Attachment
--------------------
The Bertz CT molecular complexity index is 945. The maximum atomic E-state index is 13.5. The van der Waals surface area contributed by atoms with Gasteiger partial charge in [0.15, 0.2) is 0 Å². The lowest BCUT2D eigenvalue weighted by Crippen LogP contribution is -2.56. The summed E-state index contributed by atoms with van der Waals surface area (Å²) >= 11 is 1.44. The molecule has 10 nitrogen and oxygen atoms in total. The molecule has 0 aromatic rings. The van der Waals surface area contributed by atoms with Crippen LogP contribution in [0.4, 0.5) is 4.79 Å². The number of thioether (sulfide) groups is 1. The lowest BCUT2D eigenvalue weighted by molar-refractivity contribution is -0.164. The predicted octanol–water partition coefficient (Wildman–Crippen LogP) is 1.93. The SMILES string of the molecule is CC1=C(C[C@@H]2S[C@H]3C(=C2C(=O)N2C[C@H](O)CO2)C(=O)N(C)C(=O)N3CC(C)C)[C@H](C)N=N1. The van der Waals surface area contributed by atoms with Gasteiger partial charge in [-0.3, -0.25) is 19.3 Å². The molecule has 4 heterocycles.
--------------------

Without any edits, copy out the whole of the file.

The Bertz CT molecular complexity index is 945. The maximum atomic E-state index is 13.5. The van der Waals surface area contributed by atoms with Gasteiger partial charge in [0.15, 0.2) is 0 Å². The lowest BCUT2D eigenvalue weighted by Crippen LogP contribution is -2.56. The summed E-state index contributed by atoms with van der Waals surface area (Å²) >= 11 is 1.44. The molecule has 10 nitrogen and oxygen atoms in total. The molecule has 0 aromatic rings. The van der Waals surface area contributed by atoms with Crippen LogP contribution in [0.4, 0.5) is 4.79 Å². The number of thioether (sulfide) groups is 1. The lowest BCUT2D eigenvalue weighted by molar-refractivity contribution is -0.164. The predicted octanol–water partition coefficient (Wildman–Crippen LogP) is 1.93. The SMILES string of the molecule is CC1=C(C[C@@H]2S[C@H]3C(=C2C(=O)N2C[C@H](O)CO2)C(=O)N(C)C(=O)N3CC(C)C)[C@H](C)N=N1. The van der Waals surface area contributed by atoms with Gasteiger partial charge in [-0.3, -0.25) is 19.3 Å². The molecule has 4 heterocycles.